Parents are only just realising 7 little-known mistakes when driving with children that could cost them a £1,000 fine

DRIVERS are in shock after discovering seven little-known mistakes while driving with children that could cost them a £1,000 fine.

With many families looking to take a road trip this summer, parents have been urged to avoid common driving mistakes that could lead to a serious accident and a fine.

Motorists are in shock after discovering seven little-known mistakes while driving with children that could cost them a £1,000 fine


Motorists are in shock after discovering seven little-known mistakes while driving with children that could cost them a £1,000 fineCredit: GETTY_HUB

Handy, experts from have highlighted seven common driving mistakes many parents make, unaware of how dangerous they can be.

Improper use of a car seat

It is important to follow car seat manufacturer guidelines and the law to ensure children are properly restrained.

Car seats must be used for children up to 12 years of age or 135 cm tall, and babies under 15 months must be placed in a rear-facing car seat.

However, for maximum safety, it is recommended to leave them rear-facing for as long as possible.

Failure to comply with these rules can result in a fine of up to £500 and license points.

Car seat not securely installed

More than half, namely 56%, of child car seats are incorrectly installed.

If the car seat is slightly loose, it is a sign that the seat is either not compatible with the car or is not installed correctly.

Parents should follow the manufacturer’s instructions carefully when installing or have the car seat professionally installed the first time.

It is also recommended to vacuum and reinstall a car seat regularly to ensure it is not loose and food debris is not interfering with the buckles.

Loose items in the car

Loose objects in the car can become projectiles in a sudden maneuver or accident and pose a hazard to passengers, especially children, as they can cause serious injury if they hit someone.

Beverages should be placed in cup holders, phones should be securely stowed in a holder and other loose items should be kept in the trunk or in sealed compartments and never left on the parcel shelf.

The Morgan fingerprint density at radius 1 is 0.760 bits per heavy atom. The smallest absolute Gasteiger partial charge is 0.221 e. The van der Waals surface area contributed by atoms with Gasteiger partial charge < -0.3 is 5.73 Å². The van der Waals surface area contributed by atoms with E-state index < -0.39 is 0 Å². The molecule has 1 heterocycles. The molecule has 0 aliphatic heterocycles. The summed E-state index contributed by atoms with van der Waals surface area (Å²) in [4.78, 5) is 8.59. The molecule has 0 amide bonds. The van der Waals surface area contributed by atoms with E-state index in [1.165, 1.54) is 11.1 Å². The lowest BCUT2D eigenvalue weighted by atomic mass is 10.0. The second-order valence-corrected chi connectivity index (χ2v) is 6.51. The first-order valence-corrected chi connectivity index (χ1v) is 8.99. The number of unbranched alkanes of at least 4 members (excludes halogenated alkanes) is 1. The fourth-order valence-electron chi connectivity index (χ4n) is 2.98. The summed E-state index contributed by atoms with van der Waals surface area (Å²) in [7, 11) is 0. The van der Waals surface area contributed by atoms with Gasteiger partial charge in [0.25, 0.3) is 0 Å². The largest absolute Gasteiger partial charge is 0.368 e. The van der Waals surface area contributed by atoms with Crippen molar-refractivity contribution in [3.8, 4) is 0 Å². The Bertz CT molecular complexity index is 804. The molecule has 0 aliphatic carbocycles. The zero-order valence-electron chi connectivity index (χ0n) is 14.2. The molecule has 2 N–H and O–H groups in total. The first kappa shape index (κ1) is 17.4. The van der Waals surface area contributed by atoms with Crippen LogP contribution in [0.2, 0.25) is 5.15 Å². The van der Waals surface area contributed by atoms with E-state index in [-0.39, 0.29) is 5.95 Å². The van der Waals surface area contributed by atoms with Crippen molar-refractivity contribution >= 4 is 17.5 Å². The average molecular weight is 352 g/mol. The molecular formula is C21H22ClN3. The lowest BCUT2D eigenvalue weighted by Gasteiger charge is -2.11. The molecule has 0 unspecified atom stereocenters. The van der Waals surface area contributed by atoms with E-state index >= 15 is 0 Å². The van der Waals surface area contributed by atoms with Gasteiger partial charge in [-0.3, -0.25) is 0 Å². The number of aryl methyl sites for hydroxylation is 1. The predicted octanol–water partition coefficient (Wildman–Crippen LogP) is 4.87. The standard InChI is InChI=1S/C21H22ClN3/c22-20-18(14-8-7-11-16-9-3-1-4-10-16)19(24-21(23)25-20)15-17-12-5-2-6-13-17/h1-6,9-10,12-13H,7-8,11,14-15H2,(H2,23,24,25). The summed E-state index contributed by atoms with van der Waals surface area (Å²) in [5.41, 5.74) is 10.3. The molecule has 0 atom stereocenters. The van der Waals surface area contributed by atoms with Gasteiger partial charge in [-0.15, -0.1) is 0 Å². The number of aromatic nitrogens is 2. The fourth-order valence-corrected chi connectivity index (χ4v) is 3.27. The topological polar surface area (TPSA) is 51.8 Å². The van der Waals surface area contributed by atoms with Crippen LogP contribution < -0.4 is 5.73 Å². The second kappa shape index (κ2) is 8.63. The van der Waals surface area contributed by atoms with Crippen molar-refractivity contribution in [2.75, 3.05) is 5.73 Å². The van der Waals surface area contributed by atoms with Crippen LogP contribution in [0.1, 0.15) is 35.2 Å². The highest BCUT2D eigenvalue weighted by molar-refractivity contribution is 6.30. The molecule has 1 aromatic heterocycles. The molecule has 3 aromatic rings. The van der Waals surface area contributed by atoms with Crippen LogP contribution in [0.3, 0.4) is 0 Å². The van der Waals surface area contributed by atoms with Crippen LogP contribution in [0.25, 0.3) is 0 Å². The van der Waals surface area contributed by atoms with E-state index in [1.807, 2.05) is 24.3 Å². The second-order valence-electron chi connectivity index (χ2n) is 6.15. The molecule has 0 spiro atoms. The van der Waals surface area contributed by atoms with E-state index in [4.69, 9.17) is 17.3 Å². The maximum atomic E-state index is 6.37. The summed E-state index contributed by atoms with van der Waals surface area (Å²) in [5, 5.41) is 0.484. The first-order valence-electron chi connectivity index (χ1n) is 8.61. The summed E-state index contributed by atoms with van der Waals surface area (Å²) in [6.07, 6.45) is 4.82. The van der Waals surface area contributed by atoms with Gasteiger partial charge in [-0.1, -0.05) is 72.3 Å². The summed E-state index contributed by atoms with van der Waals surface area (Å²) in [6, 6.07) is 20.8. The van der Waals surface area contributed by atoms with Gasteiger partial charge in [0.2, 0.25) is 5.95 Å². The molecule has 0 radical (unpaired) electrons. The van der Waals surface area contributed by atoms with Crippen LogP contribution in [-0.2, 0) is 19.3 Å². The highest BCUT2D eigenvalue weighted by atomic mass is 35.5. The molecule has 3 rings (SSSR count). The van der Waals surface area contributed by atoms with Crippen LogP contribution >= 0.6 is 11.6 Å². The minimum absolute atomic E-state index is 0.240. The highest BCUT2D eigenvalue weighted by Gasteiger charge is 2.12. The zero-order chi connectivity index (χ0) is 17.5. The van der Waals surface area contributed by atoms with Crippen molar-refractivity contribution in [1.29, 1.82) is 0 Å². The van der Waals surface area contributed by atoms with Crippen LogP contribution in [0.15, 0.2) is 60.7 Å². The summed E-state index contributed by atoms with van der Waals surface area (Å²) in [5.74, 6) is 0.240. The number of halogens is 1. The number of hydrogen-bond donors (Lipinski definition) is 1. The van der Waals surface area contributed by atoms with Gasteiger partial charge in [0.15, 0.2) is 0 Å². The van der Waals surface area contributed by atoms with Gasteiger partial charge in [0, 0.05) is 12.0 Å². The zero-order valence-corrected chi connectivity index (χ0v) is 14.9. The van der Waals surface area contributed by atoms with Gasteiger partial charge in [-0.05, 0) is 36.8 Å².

If a vehicle is traveling at 55 miles per hour at the time of a collision, a 20 pound object in the car will be hit with a force of 1,000 pounds.

Carrying bulky clothing in the car seat

Bulky clothing such as coats should not be carried in the car seat as they leave extra space under the belt and the child may slip through the belts in a crash.

That’s because the mantle adds extra volume that can compress in a crash.

Instead, to keep kids warm, parents should dress them in thin layers and use a blanket or car seat cover over the harness.

Child lock not activated

Children may be curious or accidentally open the car door while driving, which can result in an accident or be considered careless driving by the police, which can result in a large fine and driver’s license points.

Child locks are also useful in situations where children may exit the car unaware of the potential dangers around them, such as when the vehicle is parked in busy areas or near traffic.


Drivers can be distracted by their children’s behavior in the car, whether it’s addressing their needs or trying to calm them down.

However, it is important to stay focused on the road to operate the vehicle safely.

In such cases, it is better to stop and attend to the needs of the children before setting off again.

Drive when you’re tired

Exhausted parents should never get behind the wheel, because tiredness can have a negative effect on their reaction time and their ability to concentrate as well as safely navigating traffic.

If you feel drowsy along the way, it’s best to find a safe place to stop and take a break before continuing your journey.

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This comes after car experts warned simple mistakes could result in fines of up to £2,500 in this summer’s wedding season.

Also, a car expert has warned motorists their summer wardrobe could cost them a £5,000 fine.

Alley Einstein

Alley Einstein is a USTimesPost U.S. News Reporter based in London. His focus is on U.S. politics and the environment. He has covered climate change extensively, as well as healthcare and crime. Alley Einstein joined USTimesPost in 2023 from the Daily Express and previously worked for Chemist and Druggist and the Jewish Chronicle. He is a graduate of Cambridge University. Languages: English. You can get in touch with me by emailing

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